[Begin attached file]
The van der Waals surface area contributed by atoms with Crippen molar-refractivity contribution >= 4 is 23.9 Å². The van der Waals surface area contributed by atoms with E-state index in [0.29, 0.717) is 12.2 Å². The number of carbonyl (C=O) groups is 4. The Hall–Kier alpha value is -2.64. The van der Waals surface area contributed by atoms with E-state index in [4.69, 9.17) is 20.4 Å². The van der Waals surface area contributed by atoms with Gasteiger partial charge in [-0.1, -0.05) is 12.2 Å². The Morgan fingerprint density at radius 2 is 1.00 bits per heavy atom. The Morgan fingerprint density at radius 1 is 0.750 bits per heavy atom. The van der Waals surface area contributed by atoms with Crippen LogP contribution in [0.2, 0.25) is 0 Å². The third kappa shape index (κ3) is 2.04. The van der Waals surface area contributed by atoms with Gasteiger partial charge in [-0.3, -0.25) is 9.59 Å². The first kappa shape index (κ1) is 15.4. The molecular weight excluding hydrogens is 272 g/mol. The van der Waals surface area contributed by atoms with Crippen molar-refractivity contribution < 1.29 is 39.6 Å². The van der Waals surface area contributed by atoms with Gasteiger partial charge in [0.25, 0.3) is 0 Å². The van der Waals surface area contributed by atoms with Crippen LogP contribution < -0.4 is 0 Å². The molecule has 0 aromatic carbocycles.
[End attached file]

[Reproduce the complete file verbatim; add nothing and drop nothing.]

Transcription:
The van der Waals surface area contributed by atoms with Crippen molar-refractivity contribution >= 4 is 23.9 Å². The van der Waals surface area contributed by atoms with E-state index in [0.29, 0.717) is 12.2 Å². The number of carbonyl (C=O) groups is 4. The Hall–Kier alpha value is -2.64. The van der Waals surface area contributed by atoms with E-state index in [4.69, 9.17) is 20.4 Å². The van der Waals surface area contributed by atoms with Gasteiger partial charge in [-0.1, -0.05) is 12.2 Å². The Morgan fingerprint density at radius 2 is 1.00 bits per heavy atom. The Morgan fingerprint density at radius 1 is 0.750 bits per heavy atom. The van der Waals surface area contributed by atoms with Crippen LogP contribution in [0.2, 0.25) is 0 Å². The third kappa shape index (κ3) is 2.04. The van der Waals surface area contributed by atoms with Gasteiger partial charge in [-0.3, -0.25) is 9.59 Å². The first kappa shape index (κ1) is 15.4. The molecular weight excluding hydrogens is 272 g/mol. The van der Waals surface area contributed by atoms with Crippen molar-refractivity contribution < 1.29 is 39.6 Å². The van der Waals surface area contributed by atoms with Gasteiger partial charge in [0.25, 0.3) is 0 Å². The van der Waals surface area contributed by atoms with Crippen LogP contribution < -0.4 is 0 Å². The molecule has 0 aromatic carbocycles.